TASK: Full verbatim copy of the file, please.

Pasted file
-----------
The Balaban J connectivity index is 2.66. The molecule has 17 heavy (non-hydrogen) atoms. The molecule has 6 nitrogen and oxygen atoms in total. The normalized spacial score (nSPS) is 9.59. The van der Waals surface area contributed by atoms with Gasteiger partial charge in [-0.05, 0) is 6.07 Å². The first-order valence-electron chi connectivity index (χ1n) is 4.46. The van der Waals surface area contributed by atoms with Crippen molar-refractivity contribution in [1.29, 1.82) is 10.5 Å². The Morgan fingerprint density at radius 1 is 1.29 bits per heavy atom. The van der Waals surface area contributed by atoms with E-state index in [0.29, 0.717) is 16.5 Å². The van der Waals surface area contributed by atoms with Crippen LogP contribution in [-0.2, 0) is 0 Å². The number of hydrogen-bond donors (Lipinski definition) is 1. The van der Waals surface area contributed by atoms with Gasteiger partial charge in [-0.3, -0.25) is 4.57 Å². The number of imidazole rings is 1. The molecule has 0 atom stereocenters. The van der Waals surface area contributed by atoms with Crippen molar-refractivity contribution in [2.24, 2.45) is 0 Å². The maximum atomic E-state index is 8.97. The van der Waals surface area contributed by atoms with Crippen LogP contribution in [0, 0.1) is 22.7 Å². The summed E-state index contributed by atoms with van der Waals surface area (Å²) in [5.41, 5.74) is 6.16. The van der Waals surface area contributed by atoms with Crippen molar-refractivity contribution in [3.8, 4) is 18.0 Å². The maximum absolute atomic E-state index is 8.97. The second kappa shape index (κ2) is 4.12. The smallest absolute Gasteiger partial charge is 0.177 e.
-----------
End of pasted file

The Balaban J connectivity index is 2.66. The molecule has 17 heavy (non-hydrogen) atoms. The molecule has 6 nitrogen and oxygen atoms in total. The normalized spacial score (nSPS) is 9.59. The van der Waals surface area contributed by atoms with Gasteiger partial charge in [-0.05, 0) is 6.07 Å². The first-order valence-electron chi connectivity index (χ1n) is 4.46. The van der Waals surface area contributed by atoms with Crippen molar-refractivity contribution in [1.29, 1.82) is 10.5 Å². The Morgan fingerprint density at radius 1 is 1.29 bits per heavy atom. The van der Waals surface area contributed by atoms with E-state index in [0.29, 0.717) is 16.5 Å². The van der Waals surface area contributed by atoms with Crippen LogP contribution in [-0.2, 0) is 0 Å². The number of hydrogen-bond donors (Lipinski definition) is 1. The van der Waals surface area contributed by atoms with Gasteiger partial charge in [-0.3, -0.25) is 4.57 Å². The number of imidazole rings is 1. The molecule has 0 atom stereocenters. The van der Waals surface area contributed by atoms with Crippen molar-refractivity contribution in [2.24, 2.45) is 0 Å². The maximum atomic E-state index is 8.97. The van der Waals surface area contributed by atoms with Crippen LogP contribution in [0, 0.1) is 22.7 Å². The summed E-state index contributed by atoms with van der Waals surface area (Å²) in [5.41, 5.74) is 6.16. The van der Waals surface area contributed by atoms with Crippen molar-refractivity contribution in [3.8, 4) is 18.0 Å². The maximum absolute atomic E-state index is 8.97. The second kappa shape index (κ2) is 4.12. The smallest absolute Gasteiger partial charge is 0.177 e.